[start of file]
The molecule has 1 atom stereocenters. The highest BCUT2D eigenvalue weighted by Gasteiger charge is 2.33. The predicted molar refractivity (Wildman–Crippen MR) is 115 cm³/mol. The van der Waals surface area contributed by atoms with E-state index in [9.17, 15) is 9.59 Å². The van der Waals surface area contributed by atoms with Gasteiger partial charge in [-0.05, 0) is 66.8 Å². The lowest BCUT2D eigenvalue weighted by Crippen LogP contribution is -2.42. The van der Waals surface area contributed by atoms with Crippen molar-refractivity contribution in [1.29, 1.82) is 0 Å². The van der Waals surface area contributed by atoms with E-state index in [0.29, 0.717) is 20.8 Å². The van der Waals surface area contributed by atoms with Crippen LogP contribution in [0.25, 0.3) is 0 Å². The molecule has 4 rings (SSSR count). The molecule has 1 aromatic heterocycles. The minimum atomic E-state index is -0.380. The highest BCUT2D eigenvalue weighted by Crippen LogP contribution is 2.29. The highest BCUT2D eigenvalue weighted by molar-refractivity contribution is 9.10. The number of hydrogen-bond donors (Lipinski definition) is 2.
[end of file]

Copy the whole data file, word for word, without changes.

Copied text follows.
The molecule has 1 atom stereocenters. The highest BCUT2D eigenvalue weighted by Gasteiger charge is 2.33. The predicted molar refractivity (Wildman–Crippen MR) is 115 cm³/mol. The van der Waals surface area contributed by atoms with E-state index in [9.17, 15) is 9.59 Å². The van der Waals surface area contributed by atoms with Gasteiger partial charge in [-0.05, 0) is 66.8 Å². The lowest BCUT2D eigenvalue weighted by Crippen LogP contribution is -2.42. The van der Waals surface area contributed by atoms with Crippen molar-refractivity contribution in [1.29, 1.82) is 0 Å². The van der Waals surface area contributed by atoms with E-state index in [0.29, 0.717) is 20.8 Å². The van der Waals surface area contributed by atoms with Crippen LogP contribution in [0.25, 0.3) is 0 Å². The molecule has 4 rings (SSSR count). The molecule has 1 aromatic heterocycles. The minimum atomic E-state index is -0.380. The highest BCUT2D eigenvalue weighted by Crippen LogP contribution is 2.29. The highest BCUT2D eigenvalue weighted by molar-refractivity contribution is 9.10. The number of hydrogen-bond donors (Lipinski definition) is 2.